If there's one constant to this time of year (other than nonstop Christmas music), it's lights and lots of 'em. Glowing displays of color cover businesses, public parks, and numerous other locales as everyone except the grinches get into the holiday swing of things.
Besides all the gorgeously ginormous public or commercial displays that decorate the Valley -- including Glendale Glitters, ZooLights, or Las Noches de las Luminarias - countless local residents have spent a pretty penny or countless man-hours creating impressive-looking light DIY displays for their homes, many of which involve computer-driven synchronization or other nifty high-tech amenities. We've picked out 10 of our favorite houses and neighborhood around town, each of which offers plenty of Christmas charm.
10. Bob Rix When it comes to the holiday lights crowd, the name Bob Rix is spoken about with tones of admiration. That's because the septugenarian has been decorating his Tudor-style CenPho residence in old school fashion for decades now and has both earned a great deal of respect from his peers, but also inspired dozens of homeowners to spruce up their domiciles with glitzy decorations. Bob and his brother Bernard, who were the focus of a New Times feature from 1996, are also infamous for the back-and-forth battle to outdo each other with holiday displays.
While Bernard retired from putting up Christmas lights and his signature plywood displays of angels as of last year, his brother still adorns his home, despite the fact he suffers from emphysema. Bob's decorations are decidedly old school and utilize only strings of colored lights arranged in the shape of holiday trees and candy canes. The interior of the house, however, is loaded up was vast amounts of toy trains, recreations of holiday landscapes, and more than 500 vintage Victorian-style miniature houses.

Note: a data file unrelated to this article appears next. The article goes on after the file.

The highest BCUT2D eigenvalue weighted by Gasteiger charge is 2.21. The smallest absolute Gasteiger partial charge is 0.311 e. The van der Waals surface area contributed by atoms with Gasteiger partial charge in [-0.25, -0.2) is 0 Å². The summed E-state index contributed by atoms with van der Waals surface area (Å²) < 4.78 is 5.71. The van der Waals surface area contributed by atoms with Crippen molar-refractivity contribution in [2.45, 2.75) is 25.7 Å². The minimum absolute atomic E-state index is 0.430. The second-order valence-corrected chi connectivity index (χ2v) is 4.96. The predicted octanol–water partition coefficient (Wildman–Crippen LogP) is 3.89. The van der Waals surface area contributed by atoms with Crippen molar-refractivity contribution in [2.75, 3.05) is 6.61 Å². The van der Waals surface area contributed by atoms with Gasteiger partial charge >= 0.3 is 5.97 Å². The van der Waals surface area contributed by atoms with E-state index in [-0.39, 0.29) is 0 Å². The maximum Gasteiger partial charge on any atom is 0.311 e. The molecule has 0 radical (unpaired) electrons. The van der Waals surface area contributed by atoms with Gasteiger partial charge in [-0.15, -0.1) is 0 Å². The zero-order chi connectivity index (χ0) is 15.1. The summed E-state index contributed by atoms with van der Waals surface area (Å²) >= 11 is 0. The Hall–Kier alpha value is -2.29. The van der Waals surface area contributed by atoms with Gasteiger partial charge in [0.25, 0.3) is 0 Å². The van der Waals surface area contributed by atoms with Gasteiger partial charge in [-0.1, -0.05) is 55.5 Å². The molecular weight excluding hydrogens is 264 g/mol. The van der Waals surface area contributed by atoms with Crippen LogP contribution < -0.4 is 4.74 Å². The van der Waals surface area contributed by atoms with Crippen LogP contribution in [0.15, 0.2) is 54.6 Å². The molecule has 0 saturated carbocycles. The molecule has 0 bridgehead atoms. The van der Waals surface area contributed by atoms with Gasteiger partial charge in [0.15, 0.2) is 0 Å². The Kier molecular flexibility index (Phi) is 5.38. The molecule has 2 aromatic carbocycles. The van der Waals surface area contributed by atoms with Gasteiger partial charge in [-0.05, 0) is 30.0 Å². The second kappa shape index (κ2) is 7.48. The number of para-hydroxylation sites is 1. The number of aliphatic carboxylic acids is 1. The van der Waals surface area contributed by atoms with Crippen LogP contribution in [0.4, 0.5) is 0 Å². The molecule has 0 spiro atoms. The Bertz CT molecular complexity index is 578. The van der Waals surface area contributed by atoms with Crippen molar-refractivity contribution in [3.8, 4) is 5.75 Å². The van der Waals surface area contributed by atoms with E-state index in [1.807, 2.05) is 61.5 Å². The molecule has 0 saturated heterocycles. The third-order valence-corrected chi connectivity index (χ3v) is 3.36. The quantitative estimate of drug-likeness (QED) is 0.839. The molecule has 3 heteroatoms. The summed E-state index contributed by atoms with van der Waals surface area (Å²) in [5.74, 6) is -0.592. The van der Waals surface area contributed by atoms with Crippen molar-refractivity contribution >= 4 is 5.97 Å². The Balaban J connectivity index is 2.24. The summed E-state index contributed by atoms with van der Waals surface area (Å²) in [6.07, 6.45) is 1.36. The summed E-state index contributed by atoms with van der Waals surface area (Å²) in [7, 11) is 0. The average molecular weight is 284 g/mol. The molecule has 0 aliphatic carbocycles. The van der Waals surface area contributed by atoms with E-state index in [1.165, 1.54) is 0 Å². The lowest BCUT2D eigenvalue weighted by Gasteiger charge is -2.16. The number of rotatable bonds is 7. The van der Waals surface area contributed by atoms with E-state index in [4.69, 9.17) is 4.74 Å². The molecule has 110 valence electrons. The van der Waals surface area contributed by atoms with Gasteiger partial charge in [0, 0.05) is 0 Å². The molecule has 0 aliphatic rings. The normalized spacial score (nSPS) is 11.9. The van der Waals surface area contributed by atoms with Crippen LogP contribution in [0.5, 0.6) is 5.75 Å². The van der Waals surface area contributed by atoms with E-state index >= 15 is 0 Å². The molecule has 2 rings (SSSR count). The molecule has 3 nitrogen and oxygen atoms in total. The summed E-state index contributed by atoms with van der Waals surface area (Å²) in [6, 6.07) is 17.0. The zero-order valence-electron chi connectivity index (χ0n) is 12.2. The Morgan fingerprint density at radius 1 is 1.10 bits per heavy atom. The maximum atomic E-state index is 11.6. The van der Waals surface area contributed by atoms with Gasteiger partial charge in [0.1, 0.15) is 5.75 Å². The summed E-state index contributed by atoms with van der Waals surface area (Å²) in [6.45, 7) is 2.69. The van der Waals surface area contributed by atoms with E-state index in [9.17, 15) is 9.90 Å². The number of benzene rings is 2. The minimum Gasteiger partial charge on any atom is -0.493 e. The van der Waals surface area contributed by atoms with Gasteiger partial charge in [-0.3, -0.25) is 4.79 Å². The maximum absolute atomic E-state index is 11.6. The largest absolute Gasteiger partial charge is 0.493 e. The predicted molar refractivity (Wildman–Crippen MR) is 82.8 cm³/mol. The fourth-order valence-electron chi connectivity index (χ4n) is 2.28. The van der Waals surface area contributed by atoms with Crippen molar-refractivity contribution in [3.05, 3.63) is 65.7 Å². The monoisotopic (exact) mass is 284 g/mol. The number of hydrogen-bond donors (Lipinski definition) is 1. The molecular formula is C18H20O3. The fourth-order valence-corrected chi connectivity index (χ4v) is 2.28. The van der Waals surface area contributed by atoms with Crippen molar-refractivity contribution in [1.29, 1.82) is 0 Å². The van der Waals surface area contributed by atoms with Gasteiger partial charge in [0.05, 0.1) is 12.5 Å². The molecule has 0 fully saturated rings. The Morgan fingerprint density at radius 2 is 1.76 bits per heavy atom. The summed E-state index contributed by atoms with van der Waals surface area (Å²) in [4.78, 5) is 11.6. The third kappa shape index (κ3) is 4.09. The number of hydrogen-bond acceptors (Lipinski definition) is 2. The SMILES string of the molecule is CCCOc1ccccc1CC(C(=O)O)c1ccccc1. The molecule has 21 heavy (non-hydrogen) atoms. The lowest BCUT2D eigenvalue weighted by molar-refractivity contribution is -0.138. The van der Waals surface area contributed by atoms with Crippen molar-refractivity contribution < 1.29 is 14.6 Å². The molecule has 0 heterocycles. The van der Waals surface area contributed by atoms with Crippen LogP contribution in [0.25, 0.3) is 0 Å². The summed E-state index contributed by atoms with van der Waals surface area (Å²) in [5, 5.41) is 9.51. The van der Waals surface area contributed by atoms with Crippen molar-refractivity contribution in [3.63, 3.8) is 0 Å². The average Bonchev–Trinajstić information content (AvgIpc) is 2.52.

Hours: 6 p.m. to 10 p.m. nightly through January 2.
9. The Santa Train Local couple Frank and Dianne Polimene have been decorating their Ahwatukee for going on 35 years now and its arguably one of the Valley's best and brightest displays, if not the kitschiest. The centerpiece of the display is a scale-sized Christmas train driven by Santa Claus, complete with a hot cocoa tank car, that chugs around a 100-foot-long track encircling the display. Built by Frank Polimene, a retired hardware store owner, it's activated by the push of a button (or from the flashing high beams of passing vehicles) and also has a flatcar that's periodically filled with candy canes for visitors by a automated loader.
8. The Nevarez Family The Christmas season is one of the biggest times of the entire year for Gilbert's Ray and Terri Nevarez as they dress up the exterior of their 3,451 square foot home with more than 70,000 lights. Even better, the couple stages elaborate and impressive-looking computer-controlled synchronized light shows set to well-known and cherished holiday songs, ranging from "Carol of the Bells" to José Feliciano's "Feliz Navidad."